REVIEW: Image Comics’ Primordial

Over the past few years, Jeff Lemire and Andrea Sorrentino have become one of the most prolific and exciting collaborative teams in contemporary comics. Their upcoming horror universe The Bone Orchard Mythos promises to be just as unsettling as their previous horror series Gideon Fall. But the two creators have never limited themselves to one genre. In Primordial, the two explore science fiction and alternate histories. Image Comics recently collected the six-issue series in a gorgeous hardcover that makes for an amazing reading experience.

Beginning in 1961, Primordial follows Doctor Donald Pembrook, a scientist from MIT, as he attempts to make sense of a bizarre discovery he made while helping the government dismantle its space program. Pembrook uncovers evidence that suggests that the monkeys NASA sent into space might still be alive. When he tells his commanding officer about him, he is promptly removed from the project, but a Russian scientist reaches out to him, and together they try to contact the animals.

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Lemire has crafted a fascinating alternate history of the space race. In Primordial, John F. Kennedy lost the 1960 election to Richard Nixon and both the United States and Russia have shuttered their space exploration programs. This reimagining of history encourages the reader to suspend their disbelief from the very beginning. So, by the time Lemire introduces talking animals, the story already feels believable and grounded within the context of the world he’s built. By giving the animals a limited vocabulary, Lemire maintains their innocence. Even with their new abilities, Laika and her primate friends are still out of their depths, making them easy to root for, while also functioning as a searing indictment of animal testing.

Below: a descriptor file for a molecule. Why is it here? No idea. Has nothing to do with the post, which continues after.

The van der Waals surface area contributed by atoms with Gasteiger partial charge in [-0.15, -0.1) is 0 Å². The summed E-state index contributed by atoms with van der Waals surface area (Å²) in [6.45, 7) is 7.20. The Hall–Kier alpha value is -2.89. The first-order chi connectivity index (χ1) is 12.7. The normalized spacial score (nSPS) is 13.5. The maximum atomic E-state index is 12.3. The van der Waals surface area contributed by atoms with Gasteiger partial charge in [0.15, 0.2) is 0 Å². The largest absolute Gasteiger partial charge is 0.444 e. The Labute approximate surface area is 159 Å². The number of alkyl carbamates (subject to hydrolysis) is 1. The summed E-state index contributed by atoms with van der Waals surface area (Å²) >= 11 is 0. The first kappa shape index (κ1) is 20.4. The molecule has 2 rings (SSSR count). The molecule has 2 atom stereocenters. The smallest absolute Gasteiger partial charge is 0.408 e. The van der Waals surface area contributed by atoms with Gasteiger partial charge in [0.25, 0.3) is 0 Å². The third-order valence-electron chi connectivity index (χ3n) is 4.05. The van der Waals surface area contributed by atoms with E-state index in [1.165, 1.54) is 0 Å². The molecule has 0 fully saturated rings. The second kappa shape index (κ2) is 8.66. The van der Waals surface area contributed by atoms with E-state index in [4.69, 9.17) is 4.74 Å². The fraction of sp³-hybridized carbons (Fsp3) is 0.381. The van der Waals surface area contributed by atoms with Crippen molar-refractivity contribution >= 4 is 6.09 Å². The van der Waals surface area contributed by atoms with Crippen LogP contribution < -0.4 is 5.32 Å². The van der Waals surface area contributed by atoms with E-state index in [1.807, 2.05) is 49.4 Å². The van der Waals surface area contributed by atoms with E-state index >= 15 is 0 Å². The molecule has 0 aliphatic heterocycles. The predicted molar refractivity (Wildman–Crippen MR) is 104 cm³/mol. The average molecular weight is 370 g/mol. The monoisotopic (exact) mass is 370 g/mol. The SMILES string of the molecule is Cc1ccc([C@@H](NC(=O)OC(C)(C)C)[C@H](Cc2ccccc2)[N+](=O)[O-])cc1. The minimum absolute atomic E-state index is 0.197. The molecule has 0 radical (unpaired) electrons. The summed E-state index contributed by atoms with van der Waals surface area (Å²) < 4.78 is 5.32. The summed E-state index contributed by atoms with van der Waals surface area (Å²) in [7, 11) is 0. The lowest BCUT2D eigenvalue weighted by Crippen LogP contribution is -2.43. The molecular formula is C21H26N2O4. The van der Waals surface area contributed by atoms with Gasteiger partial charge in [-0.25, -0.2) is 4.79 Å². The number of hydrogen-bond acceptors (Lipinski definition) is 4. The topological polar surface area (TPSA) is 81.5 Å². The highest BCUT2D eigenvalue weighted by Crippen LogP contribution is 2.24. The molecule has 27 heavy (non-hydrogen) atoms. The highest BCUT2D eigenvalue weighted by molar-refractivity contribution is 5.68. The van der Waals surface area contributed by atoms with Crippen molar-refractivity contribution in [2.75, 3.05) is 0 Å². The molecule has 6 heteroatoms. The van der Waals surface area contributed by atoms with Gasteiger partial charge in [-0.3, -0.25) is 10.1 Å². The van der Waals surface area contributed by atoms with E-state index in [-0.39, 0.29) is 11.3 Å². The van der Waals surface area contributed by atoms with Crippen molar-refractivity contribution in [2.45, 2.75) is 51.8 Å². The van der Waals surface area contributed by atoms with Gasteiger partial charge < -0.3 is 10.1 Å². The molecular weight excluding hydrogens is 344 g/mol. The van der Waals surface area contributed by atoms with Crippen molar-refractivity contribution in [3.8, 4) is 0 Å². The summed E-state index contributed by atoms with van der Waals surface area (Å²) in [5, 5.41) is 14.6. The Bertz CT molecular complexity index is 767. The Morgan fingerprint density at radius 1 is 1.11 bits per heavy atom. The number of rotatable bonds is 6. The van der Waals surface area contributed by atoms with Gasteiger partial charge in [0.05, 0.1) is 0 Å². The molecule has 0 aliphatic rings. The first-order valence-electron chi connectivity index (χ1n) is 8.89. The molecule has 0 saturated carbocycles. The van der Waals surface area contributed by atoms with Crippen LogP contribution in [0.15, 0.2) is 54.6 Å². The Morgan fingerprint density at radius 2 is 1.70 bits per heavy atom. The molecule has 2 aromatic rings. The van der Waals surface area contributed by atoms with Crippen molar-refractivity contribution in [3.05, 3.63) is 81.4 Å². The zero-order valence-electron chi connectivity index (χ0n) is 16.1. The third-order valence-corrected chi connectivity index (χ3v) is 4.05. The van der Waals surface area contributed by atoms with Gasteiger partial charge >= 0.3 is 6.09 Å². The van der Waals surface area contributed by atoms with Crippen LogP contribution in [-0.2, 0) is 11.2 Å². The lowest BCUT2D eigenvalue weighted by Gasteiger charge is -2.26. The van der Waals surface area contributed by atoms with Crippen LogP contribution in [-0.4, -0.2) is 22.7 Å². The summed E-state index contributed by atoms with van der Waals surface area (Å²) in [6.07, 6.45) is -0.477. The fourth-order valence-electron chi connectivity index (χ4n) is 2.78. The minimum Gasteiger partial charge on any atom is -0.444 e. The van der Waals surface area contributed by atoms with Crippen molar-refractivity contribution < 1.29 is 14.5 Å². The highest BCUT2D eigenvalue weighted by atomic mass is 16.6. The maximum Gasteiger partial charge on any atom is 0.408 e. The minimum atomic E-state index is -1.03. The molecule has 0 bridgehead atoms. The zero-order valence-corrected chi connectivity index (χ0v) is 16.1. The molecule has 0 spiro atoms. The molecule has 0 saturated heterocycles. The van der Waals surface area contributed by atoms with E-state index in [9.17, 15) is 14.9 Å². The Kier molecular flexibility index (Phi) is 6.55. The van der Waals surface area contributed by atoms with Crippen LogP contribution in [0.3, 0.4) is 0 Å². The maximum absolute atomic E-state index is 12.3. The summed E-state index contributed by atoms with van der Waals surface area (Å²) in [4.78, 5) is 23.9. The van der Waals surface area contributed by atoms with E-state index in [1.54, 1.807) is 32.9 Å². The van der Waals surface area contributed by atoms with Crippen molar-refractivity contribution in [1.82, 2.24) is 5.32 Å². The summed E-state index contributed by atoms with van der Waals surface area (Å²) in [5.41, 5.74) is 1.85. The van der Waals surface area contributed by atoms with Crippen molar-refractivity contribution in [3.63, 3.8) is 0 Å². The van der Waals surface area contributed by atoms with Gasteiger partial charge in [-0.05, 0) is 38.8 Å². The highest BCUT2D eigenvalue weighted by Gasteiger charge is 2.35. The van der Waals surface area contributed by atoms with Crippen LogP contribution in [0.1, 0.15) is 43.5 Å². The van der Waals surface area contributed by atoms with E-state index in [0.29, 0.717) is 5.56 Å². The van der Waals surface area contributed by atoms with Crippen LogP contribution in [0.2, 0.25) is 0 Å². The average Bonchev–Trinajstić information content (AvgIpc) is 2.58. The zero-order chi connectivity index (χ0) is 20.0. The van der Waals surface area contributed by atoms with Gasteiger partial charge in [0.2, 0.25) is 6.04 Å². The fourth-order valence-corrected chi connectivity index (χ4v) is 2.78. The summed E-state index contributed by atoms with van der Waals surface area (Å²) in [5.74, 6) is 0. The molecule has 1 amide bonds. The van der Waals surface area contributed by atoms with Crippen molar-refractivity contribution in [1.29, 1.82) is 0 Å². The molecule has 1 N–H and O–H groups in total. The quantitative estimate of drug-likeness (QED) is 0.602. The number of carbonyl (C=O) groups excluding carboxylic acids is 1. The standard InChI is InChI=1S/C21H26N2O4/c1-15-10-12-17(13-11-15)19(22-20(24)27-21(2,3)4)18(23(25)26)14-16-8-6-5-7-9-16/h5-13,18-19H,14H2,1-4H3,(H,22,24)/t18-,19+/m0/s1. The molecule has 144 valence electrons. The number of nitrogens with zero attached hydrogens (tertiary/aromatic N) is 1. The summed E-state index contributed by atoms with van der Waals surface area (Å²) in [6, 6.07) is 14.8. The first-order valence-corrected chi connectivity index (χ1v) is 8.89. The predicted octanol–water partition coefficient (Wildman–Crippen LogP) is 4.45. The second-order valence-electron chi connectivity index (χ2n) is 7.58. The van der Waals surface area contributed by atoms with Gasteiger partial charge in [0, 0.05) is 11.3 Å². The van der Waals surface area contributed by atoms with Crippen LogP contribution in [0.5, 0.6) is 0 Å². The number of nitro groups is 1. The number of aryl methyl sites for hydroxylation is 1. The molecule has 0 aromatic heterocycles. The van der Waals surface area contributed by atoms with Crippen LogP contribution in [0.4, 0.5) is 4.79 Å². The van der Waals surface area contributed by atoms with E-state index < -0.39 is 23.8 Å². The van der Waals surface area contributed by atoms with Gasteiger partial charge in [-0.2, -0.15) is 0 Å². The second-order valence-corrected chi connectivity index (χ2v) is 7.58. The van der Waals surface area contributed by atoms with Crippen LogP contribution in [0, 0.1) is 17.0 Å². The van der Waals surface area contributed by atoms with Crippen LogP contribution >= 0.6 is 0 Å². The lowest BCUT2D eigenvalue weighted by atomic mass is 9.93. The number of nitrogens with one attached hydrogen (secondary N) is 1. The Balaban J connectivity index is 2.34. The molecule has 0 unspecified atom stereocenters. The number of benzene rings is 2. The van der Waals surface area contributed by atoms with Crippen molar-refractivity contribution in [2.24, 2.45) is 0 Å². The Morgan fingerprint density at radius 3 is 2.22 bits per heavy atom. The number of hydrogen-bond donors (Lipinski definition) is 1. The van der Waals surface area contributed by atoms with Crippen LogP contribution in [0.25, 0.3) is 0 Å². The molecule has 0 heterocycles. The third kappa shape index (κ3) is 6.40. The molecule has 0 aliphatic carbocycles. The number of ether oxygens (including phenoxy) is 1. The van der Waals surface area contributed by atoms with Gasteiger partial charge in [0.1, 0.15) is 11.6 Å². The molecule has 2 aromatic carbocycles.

Sorrentino does a masterful job bouncing between the gloomy Cold War cloak-and-dagger adventures of Doctor Pembrook and the bright, psychedelic saga of the animals in space. He uses a consistent six-panel grid to tell the story of Pembrook and the Russians on Earth. But his page-layouts of him become much more experimental once the story moves into outerspace – as if the structure of each page is no longer restrained by gravity. This contrast helps to underscore how utterly alien the animals’ experiences are.

Sorrentino’s depictions of the animals’ surreal space journey are confounding at first, but upon further inspection, they go to great lengths to unravel the mystery at the heart of Primordial. As surreal as some of these scenes are, Sorrentino is still careful to capture the emotional lives of the three animals. He is able to depict a surprising range of emotions that help the audience develop a personal connection with the characters.

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Primordial is a thoughtful, beautifully drawn piece of science fiction that subverts the audience’s expectations at every turn. Lemire and Sorrentino are at the top of their game in this gorgeous story. They refuse to hold the reader’s hand or spell things out, but even at it’s most challenging — Primordial is thoroughly entertaining and well-crafted enough to reward multiple readings. This book is sure to impress fans of Lemire and Sorrentino’s other work, as well as anyone looking for a good sci-fi story.


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